Last February I wrote a blog post listing a handful of dystopian novels. It’s been almost a year and a half, and I think a further update is required. This time, the list is not one of recommendation, but one of personal consumption. These are the books that I think I need to read this year. I’d be happy for any further recommendations in the comments.
- They Thought They Were Free: The Germans, 1933-45 (Milton Mayer). “Now I see a little better how Nazism overcame Germany – not by attack from without or by subversion from within, but with a whoop and a holler. It was what most Germans wanted – or, under pressure of combined reality and illusion, came to want. They wanted it; they got it; and they liked it. I came back home a little afraid for my country, afraid of what it might want, and get, and like, under pressure of combined reality and illusion.”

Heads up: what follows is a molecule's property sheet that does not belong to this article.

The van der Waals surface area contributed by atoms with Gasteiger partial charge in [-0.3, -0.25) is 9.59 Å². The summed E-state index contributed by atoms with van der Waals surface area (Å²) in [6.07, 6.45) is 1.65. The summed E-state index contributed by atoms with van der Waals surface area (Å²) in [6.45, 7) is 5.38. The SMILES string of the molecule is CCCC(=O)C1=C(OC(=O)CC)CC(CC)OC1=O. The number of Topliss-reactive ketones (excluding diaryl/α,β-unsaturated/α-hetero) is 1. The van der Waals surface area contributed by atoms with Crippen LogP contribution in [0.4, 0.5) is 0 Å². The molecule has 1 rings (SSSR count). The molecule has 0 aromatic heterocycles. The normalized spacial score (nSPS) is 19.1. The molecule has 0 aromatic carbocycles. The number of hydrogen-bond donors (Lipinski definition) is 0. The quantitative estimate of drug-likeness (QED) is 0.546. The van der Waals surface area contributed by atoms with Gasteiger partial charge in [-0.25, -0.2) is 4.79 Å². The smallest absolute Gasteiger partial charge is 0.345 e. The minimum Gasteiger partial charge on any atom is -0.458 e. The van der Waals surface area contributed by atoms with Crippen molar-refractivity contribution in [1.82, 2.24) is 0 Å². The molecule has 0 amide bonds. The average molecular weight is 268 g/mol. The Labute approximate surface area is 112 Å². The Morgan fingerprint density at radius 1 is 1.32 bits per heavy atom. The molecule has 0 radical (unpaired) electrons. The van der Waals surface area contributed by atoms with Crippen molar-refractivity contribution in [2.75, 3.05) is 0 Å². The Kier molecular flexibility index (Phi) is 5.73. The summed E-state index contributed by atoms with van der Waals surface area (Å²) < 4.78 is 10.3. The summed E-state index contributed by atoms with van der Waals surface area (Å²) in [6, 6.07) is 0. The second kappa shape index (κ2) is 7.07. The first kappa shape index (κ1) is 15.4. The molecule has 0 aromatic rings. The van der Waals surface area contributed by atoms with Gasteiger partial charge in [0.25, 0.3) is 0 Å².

- On Tyranny: Twenty Lessons from the Twentieth Century (Timothy Snyder). “History can familiarize, and it can warn. Today, we are no wiser than the Europeans who saw democracy yield to totalitarianism in the twentieth century. But when the political order seems imperiled, our advantage is that we can learn from their experience to resist the advance of tyranny. Now is a good time to do so.”
- Shake hands with the Devil: The failure of humanity in Rwanda (Romeo Dallaire). “It took me seven years to finally have the desire, the willpower and the stamina to begin to describe in detail the events of that year in Rwanda. To recount, from my insider’s point of view, how a country moved from the promise of a certain peace to intrigue, the fomenting of racial hatred, assassinations, civil war and genocide. And how the international community, through an inept UN mandate and what can only be described as indifference, self-interest and racism, aided and abetted these crimes against humanity – how we all helped create the mess that has murdered and displaced millions and destabilized the whole central African region.”
Wish me luck.